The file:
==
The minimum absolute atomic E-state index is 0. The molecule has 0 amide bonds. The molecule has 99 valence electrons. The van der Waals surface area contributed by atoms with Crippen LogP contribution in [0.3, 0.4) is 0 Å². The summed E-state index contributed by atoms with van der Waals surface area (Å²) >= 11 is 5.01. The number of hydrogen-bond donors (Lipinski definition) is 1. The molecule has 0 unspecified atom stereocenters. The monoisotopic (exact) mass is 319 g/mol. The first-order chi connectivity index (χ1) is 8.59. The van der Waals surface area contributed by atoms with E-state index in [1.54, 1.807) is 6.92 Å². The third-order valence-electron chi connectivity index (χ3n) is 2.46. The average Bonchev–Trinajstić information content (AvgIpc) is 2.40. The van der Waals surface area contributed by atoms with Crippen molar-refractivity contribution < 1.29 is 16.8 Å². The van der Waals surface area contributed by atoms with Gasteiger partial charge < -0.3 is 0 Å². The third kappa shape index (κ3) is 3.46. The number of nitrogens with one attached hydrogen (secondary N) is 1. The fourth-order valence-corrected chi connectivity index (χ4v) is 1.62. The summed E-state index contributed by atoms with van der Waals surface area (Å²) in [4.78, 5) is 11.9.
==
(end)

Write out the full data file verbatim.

The minimum absolute atomic E-state index is 0. The molecule has 0 amide bonds. The molecule has 99 valence electrons. The van der Waals surface area contributed by atoms with Crippen LogP contribution in [0.3, 0.4) is 0 Å². The summed E-state index contributed by atoms with van der Waals surface area (Å²) >= 11 is 5.01. The number of hydrogen-bond donors (Lipinski definition) is 1. The molecule has 0 unspecified atom stereocenters. The monoisotopic (exact) mass is 319 g/mol. The first-order chi connectivity index (χ1) is 8.59. The van der Waals surface area contributed by atoms with E-state index in [1.54, 1.807) is 6.92 Å². The third-order valence-electron chi connectivity index (χ3n) is 2.46. The average Bonchev–Trinajstić information content (AvgIpc) is 2.40. The van der Waals surface area contributed by atoms with Crippen molar-refractivity contribution < 1.29 is 16.8 Å². The van der Waals surface area contributed by atoms with Gasteiger partial charge < -0.3 is 0 Å². The third kappa shape index (κ3) is 3.46. The number of nitrogens with one attached hydrogen (secondary N) is 1. The fourth-order valence-corrected chi connectivity index (χ4v) is 1.62. The summed E-state index contributed by atoms with van der Waals surface area (Å²) in [4.78, 5) is 11.9.